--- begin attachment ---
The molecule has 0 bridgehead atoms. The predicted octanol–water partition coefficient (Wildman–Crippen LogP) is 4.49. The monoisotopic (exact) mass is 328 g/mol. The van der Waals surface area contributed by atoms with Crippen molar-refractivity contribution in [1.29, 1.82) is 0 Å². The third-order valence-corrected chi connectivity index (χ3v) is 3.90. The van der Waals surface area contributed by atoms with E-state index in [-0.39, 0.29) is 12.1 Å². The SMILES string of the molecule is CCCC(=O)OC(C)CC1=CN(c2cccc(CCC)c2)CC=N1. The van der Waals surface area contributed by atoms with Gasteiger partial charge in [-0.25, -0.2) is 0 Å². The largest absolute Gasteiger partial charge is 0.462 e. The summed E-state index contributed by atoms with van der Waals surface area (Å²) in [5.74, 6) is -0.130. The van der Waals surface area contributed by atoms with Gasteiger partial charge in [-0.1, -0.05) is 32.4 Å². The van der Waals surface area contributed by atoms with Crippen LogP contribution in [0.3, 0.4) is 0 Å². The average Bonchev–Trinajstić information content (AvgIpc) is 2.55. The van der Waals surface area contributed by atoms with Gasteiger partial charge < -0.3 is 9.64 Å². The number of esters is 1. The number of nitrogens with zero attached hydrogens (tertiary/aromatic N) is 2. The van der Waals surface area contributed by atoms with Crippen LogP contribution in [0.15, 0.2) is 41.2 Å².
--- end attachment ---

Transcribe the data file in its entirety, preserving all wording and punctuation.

The molecule has 0 bridgehead atoms. The predicted octanol–water partition coefficient (Wildman–Crippen LogP) is 4.49. The monoisotopic (exact) mass is 328 g/mol. The van der Waals surface area contributed by atoms with Crippen molar-refractivity contribution in [1.29, 1.82) is 0 Å². The third-order valence-corrected chi connectivity index (χ3v) is 3.90. The van der Waals surface area contributed by atoms with E-state index in [-0.39, 0.29) is 12.1 Å². The SMILES string of the molecule is CCCC(=O)OC(C)CC1=CN(c2cccc(CCC)c2)CC=N1. The van der Waals surface area contributed by atoms with Gasteiger partial charge in [-0.25, -0.2) is 0 Å². The largest absolute Gasteiger partial charge is 0.462 e. The summed E-state index contributed by atoms with van der Waals surface area (Å²) in [5.74, 6) is -0.130. The van der Waals surface area contributed by atoms with Gasteiger partial charge in [-0.1, -0.05) is 32.4 Å². The van der Waals surface area contributed by atoms with Crippen LogP contribution in [0.3, 0.4) is 0 Å². The average Bonchev–Trinajstić information content (AvgIpc) is 2.55. The van der Waals surface area contributed by atoms with Gasteiger partial charge < -0.3 is 9.64 Å². The number of esters is 1. The number of nitrogens with zero attached hydrogens (tertiary/aromatic N) is 2. The van der Waals surface area contributed by atoms with Crippen LogP contribution in [0.15, 0.2) is 41.2 Å².